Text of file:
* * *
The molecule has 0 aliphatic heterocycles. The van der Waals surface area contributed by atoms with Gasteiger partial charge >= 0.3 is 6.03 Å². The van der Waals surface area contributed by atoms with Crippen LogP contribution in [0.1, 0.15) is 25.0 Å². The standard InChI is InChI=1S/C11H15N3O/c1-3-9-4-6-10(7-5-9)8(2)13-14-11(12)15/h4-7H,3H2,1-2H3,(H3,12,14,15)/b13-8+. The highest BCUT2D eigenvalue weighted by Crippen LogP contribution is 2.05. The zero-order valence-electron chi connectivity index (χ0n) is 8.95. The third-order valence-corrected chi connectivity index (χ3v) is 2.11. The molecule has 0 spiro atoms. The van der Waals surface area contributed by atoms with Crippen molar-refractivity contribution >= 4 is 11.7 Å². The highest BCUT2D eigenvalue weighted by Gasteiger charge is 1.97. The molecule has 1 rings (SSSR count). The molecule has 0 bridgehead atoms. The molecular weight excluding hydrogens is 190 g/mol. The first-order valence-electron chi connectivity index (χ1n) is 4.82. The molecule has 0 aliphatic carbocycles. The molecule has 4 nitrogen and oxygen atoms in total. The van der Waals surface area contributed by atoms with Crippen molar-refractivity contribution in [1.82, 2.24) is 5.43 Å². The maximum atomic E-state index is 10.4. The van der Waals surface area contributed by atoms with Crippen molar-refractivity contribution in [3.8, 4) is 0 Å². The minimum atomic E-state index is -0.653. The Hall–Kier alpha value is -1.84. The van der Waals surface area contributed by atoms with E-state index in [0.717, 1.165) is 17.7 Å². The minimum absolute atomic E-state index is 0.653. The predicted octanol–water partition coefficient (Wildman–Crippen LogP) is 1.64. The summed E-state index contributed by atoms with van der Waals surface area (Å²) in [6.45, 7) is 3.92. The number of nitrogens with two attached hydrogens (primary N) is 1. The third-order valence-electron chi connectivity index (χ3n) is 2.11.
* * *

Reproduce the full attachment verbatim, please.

The molecule has 0 aliphatic heterocycles. The van der Waals surface area contributed by atoms with Gasteiger partial charge >= 0.3 is 6.03 Å². The van der Waals surface area contributed by atoms with Crippen LogP contribution in [0.1, 0.15) is 25.0 Å². The standard InChI is InChI=1S/C11H15N3O/c1-3-9-4-6-10(7-5-9)8(2)13-14-11(12)15/h4-7H,3H2,1-2H3,(H3,12,14,15)/b13-8+. The highest BCUT2D eigenvalue weighted by Crippen LogP contribution is 2.05. The zero-order valence-electron chi connectivity index (χ0n) is 8.95. The third-order valence-corrected chi connectivity index (χ3v) is 2.11. The molecule has 0 spiro atoms. The van der Waals surface area contributed by atoms with Crippen molar-refractivity contribution >= 4 is 11.7 Å². The highest BCUT2D eigenvalue weighted by Gasteiger charge is 1.97. The molecule has 1 rings (SSSR count). The molecule has 0 bridgehead atoms. The molecular weight excluding hydrogens is 190 g/mol. The first-order valence-electron chi connectivity index (χ1n) is 4.82. The molecule has 0 aliphatic carbocycles. The molecule has 4 nitrogen and oxygen atoms in total. The van der Waals surface area contributed by atoms with Crippen molar-refractivity contribution in [1.82, 2.24) is 5.43 Å². The maximum atomic E-state index is 10.4. The van der Waals surface area contributed by atoms with Crippen molar-refractivity contribution in [3.8, 4) is 0 Å². The minimum atomic E-state index is -0.653. The Hall–Kier alpha value is -1.84. The van der Waals surface area contributed by atoms with E-state index in [0.717, 1.165) is 17.7 Å². The minimum absolute atomic E-state index is 0.653. The predicted octanol–water partition coefficient (Wildman–Crippen LogP) is 1.64. The summed E-state index contributed by atoms with van der Waals surface area (Å²) in [6.45, 7) is 3.92. The number of nitrogens with two attached hydrogens (primary N) is 1. The third-order valence-electron chi connectivity index (χ3n) is 2.11.